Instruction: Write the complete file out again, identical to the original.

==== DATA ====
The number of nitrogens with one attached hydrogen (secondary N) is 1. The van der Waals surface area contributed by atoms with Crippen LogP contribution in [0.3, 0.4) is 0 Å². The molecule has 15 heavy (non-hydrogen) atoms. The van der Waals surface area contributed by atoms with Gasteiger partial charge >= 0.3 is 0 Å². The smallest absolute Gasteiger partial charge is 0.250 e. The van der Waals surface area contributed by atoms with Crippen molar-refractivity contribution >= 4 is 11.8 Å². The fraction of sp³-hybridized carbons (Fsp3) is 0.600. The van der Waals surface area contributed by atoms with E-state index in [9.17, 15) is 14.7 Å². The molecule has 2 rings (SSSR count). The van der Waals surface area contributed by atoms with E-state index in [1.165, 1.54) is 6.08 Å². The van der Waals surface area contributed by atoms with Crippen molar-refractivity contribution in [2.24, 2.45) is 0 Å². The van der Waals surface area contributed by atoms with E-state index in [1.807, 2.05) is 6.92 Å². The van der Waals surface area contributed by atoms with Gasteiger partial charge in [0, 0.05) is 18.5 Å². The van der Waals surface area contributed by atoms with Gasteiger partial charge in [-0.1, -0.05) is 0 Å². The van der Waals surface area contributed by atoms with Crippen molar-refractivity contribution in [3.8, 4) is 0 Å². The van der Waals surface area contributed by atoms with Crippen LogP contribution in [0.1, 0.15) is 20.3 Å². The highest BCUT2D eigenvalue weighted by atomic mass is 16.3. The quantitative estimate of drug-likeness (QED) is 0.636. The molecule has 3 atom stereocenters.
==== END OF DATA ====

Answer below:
The number of nitrogens with one attached hydrogen (secondary N) is 1. The van der Waals surface area contributed by atoms with Crippen LogP contribution in [0.3, 0.4) is 0 Å². The molecule has 15 heavy (non-hydrogen) atoms. The van der Waals surface area contributed by atoms with Gasteiger partial charge >= 0.3 is 0 Å². The smallest absolute Gasteiger partial charge is 0.250 e. The van der Waals surface area contributed by atoms with Crippen molar-refractivity contribution >= 4 is 11.8 Å². The fraction of sp³-hybridized carbons (Fsp3) is 0.600. The van der Waals surface area contributed by atoms with E-state index in [9.17, 15) is 14.7 Å². The molecule has 2 rings (SSSR count). The van der Waals surface area contributed by atoms with E-state index in [1.165, 1.54) is 6.08 Å². The van der Waals surface area contributed by atoms with Crippen molar-refractivity contribution in [2.24, 2.45) is 0 Å². The van der Waals surface area contributed by atoms with E-state index in [1.807, 2.05) is 6.92 Å². The van der Waals surface area contributed by atoms with Gasteiger partial charge in [0, 0.05) is 18.5 Å². The van der Waals surface area contributed by atoms with Gasteiger partial charge in [-0.1, -0.05) is 0 Å². The van der Waals surface area contributed by atoms with Crippen molar-refractivity contribution in [3.8, 4) is 0 Å². The van der Waals surface area contributed by atoms with Crippen LogP contribution in [0.1, 0.15) is 20.3 Å². The highest BCUT2D eigenvalue weighted by atomic mass is 16.3. The quantitative estimate of drug-likeness (QED) is 0.636. The molecule has 3 atom stereocenters.